Mirror KB Ranch
Tales of the Twin Wranglers
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November 28, 2008
Hope everyone took pleasure in a nice Thanksgiving. Ours was a quiet one - just the two of us. With Thanksgivin' now behind us it's apparent that another month has stampeded by us. It went by so fast that we barely managed to drop a loop on it. It's goin' to take some doin' but we'll try to round up the important moments.
So, let's see....'round mid month the bull decided that there just wasn't enough tasty morsels of grass left in the pasture so he obliterated a section of fence to break out of the pasture then broke into the hay barn where he an' a few of the cows feasted. With the help of the two dogs we chased 'em out of the barn an' hazed 'em back to pasture then repaired the fence. We decided it was time to start feedin' a bit of hay to the cows, but the bull was still dissatisfied an' smashed through the fence twice more to get into the hay barn. After repeatin' this three times we took the hint an' put the bull into the corral after we'd moved the weaned calves out to pasture.
Last week a number of our days was spent stackin' hay as we'd had 20 ton of alfalfa hay delivered. Unfortunately the fella that brought the hay didn't have any help so he used his tractor that could unload an' stack the hay 10 bales at a time. These were small squares of about 100 pounds each. While he worked at unloadin' the hay, we were busy workin' on a couple of orders for t-shirts while he unloaded the hay, so were surprized to find that he'd stacked the hay smack-dab in front of the log hay barn....which would have been fine had we planned to use the hay elevator to move the hay into the barn...but that wasn't our plan.
Since the bales weighed pert near as much as we do drippin' wet we knew that wranglin' the bales onto, an' then off, the elevator would be as hard as givin' a mountain lion a bath in a tin bucket. Instead, we planned to use the Kubota tractor given that we could work together to load several bales onto the plywood platform - which dad had built specifically for the front-end loader bucket. Then we could take advantage of the reach of the bucket to stack the hay into the barn....but with no room to maneuver our tractor we were forced to work off the front of the stack (closest to the barn doors), transport it an' restack the hay in one of the old foalin' stalls. Once we'd made enough room to operate the tractor easily between the stack an' the hay barn we moved the rest of the hay into the barn. It turned out that it was a good thing we'd stacked what we did in the foalin' stall as the barn is completely full now - with a mountain of round bales of grass stacked in the back portion an' small squares of alfalfa stored in the front.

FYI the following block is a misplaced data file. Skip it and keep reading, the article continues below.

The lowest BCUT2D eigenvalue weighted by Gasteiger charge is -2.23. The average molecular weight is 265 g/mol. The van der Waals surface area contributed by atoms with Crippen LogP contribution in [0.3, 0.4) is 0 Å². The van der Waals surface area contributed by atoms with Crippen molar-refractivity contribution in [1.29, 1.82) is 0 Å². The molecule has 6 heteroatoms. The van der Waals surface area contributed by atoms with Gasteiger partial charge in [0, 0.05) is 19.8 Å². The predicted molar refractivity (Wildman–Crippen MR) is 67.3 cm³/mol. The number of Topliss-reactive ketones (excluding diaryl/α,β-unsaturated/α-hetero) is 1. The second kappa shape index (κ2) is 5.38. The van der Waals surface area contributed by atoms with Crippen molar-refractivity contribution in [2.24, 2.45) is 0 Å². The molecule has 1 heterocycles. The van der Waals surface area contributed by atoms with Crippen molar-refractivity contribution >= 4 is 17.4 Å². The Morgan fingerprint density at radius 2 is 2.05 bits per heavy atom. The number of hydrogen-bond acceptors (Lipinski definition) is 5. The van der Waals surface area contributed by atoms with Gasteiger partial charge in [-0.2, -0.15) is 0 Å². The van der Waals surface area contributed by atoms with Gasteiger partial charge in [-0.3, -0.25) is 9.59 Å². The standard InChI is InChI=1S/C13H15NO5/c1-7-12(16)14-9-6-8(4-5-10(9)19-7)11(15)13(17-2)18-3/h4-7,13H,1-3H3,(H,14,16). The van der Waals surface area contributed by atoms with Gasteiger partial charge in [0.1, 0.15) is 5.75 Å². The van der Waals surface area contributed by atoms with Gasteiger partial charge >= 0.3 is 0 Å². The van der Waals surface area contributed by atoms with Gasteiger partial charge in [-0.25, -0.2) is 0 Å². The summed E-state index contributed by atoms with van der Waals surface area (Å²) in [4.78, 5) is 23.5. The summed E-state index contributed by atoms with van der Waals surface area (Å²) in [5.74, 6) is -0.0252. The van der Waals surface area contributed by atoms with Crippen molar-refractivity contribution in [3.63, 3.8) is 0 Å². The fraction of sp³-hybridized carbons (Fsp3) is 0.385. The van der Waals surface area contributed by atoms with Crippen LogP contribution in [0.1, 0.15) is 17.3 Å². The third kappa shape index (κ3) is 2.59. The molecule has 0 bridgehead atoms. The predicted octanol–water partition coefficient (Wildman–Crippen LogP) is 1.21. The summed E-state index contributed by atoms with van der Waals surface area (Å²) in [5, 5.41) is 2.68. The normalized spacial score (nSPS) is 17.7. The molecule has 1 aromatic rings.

While we worked, Sage played king of the hay stack. For a little dog that was such a klutz as a pup she's become quite an' athlete an' can climb up a stack of hay way better 'n we can. Each time we loaded the tractor with bales she'd jump aboard to get a ride to the next stack of hay where we worked to restack it. While we worked she's scramble 'round on the stack out of our way then jump back on the tractor platform for her ride back to the barnyard stack which she'd climb to the top of to take in the view...or maybe to make sure we didn't quit to rest.